Wednesday, January 16, 2008

Democratic Debate: Bankruptcy

Amidst the three candidates apologizing to and praising one another and declaring for whatever reason that they were all pretty much the same last night, at least one question, particularly relevant to New Orleans and the Gulf Coast, should have revealed one of the many relevant differences between them.

According to a recent report on NPR, this year, more people are expected to file for bankruptcy than suffer a heart attack, graduate from college or file for divorce.

Yet, in 2005, the passage of the "Bankruptcy Abuse Prevention and Consumer Protection Act" (the quotation marks are there for a reason) made filing bankruptcy much harder for working- and middle-class families. Those with an income exceeding the median income for their state could no longer discharge debt, but instead were subject to a judge's estimation of how much they could continue to pay, and were mandated to atttend credit counseling. The median income per household in Louisiana, by the way, is $39,337 .

It's not surprising that this measure was lobbied by credit card companies and sub-prime lenders who knew what was coming. Personally, I thought just about everybody should have filed bankruptcy in advance of the effective date of this legislation, but that's just me.

Last night, Tim Russert asked Hillary Clinton,

"Senator Clinton, you voted for the same 2001 bankruptcy bill that Senator
Edwards just said he was wrong about. After you did that, the Consumer
Federation of America said that your reversal on that bill, voting for it,
was the death knell for the opponents of the bill. Do you regret that vote?"

Her response:

"Sure I do, but it never became law, as you know. It got tied up. It was a bill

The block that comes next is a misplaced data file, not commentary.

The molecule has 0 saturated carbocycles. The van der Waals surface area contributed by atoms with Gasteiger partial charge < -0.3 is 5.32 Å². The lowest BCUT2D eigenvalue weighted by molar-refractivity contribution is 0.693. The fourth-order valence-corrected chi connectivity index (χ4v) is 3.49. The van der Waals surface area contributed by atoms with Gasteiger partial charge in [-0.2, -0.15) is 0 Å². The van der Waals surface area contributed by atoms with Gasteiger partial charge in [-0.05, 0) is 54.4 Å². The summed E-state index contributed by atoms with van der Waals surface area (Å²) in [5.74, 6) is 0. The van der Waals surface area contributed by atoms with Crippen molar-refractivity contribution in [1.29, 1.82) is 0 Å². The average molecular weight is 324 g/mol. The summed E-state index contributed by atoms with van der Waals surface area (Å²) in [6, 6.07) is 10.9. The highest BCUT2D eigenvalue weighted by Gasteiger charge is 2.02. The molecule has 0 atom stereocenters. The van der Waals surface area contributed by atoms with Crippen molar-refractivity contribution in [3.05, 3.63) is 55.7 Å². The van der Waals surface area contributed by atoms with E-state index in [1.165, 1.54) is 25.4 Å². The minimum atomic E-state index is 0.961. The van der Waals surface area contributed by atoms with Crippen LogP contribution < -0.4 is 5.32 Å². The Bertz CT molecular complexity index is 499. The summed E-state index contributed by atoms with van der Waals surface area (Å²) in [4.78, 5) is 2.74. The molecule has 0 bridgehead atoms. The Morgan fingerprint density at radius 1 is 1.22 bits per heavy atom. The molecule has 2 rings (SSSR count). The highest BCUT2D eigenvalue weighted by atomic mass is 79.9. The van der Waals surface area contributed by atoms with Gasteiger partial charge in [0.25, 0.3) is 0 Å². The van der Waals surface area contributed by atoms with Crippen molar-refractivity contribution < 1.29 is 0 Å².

that had some things I agreed with and other things I didn't agree with, and I
was happy that it never became law. I opposed the 2005 bill as well. But let's talk about where we are now with bankruptcy." More.

Well, hm. She may have opposed it, but she didn't vote against it. According Katharine Q. Seelye at New York Times, who traces the 2005 bill to its inception, years earlier:

"The bill popped up again 2001, which was Mrs. Clinton’s first year in the
Senate. She worked with Republicans on it and was one of 36 Democrats who helped
it pass the Senate, saying it had been improved from when she opposed it. Still,
this version was vigorously opposed by consumer groups and unions, and
ultimately did not become law.

When the bill came up again in 2005, Mrs. Clinton missed the vote. She did
vote against a procedural motion involving the bill and said that had she been
present, she would have voted against the bill itself."

Here was Obama's response to the same question:

"I opposed them both. I think they were a bad idea. Because they were pushed
by the credit card companies. They were pushed by the mortgage companies. And
they put the interests of those banks and financial institutions ahead of the
interests of the American people. " More.

Obama really did vote against the 2005 bill. He wasn't in the Senate in 2001, but I believe him that he opposed the 2001 bill.

I mean, don't we need a president who's a little more perspicacious (read: not so beholden to multi-national corporate interests) than Hillary Clinton and John Edwards have been regarding the war and measures such as bankruptcy reform? One who's not going to just sit there and say he or she regrets supporting legislation that fucks us the hell up and isn't going to be undone, but he or she has learned a lesson, and so what we have to do is start from where we are now [that they've fucked us the hell up but are sorry for it]?

1 comment:

Anonymous said...

Dead on, and I can't believe other people haven't picked up on it, especially given, like you said, how little distinguished the candidates on the issues.